“In my paintings, for THE MIDDLE OF SOMEWHERE, I have used the stills from an experimental narrative video—by the same title. These are situated simultaneously on a river bank where my grandparents settled after migrating to California from Mexico, and in a movie studio. The action in the film revolves around a picnic, real but staged, with a group of friends debating the value of art and the making of a commercial about family memories.” Eventually the two stories mesh, demonstrating the Latino experience in America from the past to the present (from the working to middle class). As more and more Latinos and Latinas enter the middle, class, Rodriguez believes, “It is imperative to continue to discuss the interaction of issues, such as labor, immigration, class, gender, sexuality and the family”.

And La Banda  Played On , 60” x 120” x 2”, Oil and wax on Linen on Panels, 2004.

This painting is part family memoir, part U.S. history and part art history. It all converges in attempts to look at the ongoing process and changing face of the American Dream. The setting for this painting is the riverbank near Modesto, California where my four grandparents settled after emigrating from Mexico in the early 19th Century. The four people in the foreground are a re-staging of an old family photograph that includes my father Peter, my aunt Tonia, my uncle Frank and a friend of theirs. The baptism in the background recants my grandmothers adopted religion. The contemporary figures; the flower vendor, the homeless man and La Banda Mariachi, are meant to remind us of the challenges that this country faces as the United States continues to be for many, the possibility to turn hopes and dreams for a better life into reality.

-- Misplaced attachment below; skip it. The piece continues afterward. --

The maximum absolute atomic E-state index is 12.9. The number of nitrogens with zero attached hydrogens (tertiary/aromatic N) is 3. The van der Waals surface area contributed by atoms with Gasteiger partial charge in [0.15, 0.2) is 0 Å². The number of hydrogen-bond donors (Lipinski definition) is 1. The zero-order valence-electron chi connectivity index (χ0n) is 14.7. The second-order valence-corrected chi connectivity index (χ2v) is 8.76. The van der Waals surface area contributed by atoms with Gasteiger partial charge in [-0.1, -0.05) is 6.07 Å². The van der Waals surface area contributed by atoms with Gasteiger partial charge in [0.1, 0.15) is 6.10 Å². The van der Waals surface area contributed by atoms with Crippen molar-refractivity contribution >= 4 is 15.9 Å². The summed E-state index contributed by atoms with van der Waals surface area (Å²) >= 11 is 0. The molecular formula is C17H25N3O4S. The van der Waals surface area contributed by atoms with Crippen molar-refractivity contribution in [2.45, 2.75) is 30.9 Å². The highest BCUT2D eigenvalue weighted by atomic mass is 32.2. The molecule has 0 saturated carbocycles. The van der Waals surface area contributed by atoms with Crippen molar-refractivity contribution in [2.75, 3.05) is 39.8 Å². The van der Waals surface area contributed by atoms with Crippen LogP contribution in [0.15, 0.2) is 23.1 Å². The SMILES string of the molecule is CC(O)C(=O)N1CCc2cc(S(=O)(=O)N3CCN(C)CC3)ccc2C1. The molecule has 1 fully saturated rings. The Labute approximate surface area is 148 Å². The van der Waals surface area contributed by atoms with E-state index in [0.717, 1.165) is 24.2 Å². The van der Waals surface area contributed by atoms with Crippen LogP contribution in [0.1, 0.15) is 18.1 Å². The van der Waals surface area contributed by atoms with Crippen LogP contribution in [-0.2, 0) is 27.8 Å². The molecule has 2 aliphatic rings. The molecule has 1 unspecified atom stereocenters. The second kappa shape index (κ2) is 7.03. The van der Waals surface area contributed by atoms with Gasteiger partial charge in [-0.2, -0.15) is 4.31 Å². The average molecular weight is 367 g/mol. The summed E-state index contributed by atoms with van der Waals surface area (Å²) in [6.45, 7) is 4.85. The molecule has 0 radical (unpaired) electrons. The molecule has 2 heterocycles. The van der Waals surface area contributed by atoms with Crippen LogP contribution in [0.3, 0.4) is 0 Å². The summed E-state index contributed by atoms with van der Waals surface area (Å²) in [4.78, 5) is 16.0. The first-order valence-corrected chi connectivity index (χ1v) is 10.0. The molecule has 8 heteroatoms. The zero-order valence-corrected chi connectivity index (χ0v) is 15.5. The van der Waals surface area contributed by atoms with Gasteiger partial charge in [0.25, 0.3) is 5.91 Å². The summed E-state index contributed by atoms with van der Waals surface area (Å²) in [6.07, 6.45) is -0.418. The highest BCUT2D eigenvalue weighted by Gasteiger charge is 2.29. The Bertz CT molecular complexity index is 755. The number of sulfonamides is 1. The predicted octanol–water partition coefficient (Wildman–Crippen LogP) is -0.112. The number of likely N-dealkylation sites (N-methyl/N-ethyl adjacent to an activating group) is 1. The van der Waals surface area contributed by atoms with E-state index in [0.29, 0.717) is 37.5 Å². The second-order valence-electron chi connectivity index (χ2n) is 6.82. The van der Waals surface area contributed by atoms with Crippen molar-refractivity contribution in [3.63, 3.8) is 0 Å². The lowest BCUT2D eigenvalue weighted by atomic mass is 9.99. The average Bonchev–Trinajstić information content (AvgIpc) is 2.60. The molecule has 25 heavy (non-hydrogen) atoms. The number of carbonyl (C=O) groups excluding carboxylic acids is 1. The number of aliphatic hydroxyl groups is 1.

Paradise, 48” x 67” x 2”, Oil and wax on Linen on Panel, 2003.

This painting was inspired by Manet’s, Dejeuner sur l’herbe, and the portraits of Velasquez.  This setting is again, the riverbank where my grandparents settled after emigrating from Mexico in the early 19th Century.  As more and more Latinos move into the middle class, I think it is important to remember our histories. These four men; the urban poet, the middle class cool dude, and the zoot suiter are painted in traditional portrait manner.  However, the focal point of the work is the Immigrant who literally, interrupts the painting and our consciousness seeking the often abstract concept of  “paradise”.

Frontline Caballeros, 29”  x  21”  x  2”, Oil on Bark Paper on Panel, 2002.

Renders mid-19th century Texas and Mexican patriarchal histories.

Juggling Act, 66” x 45” x 2”, Oil and Wax on Bark Paper Panel, 2003.

Today’s world.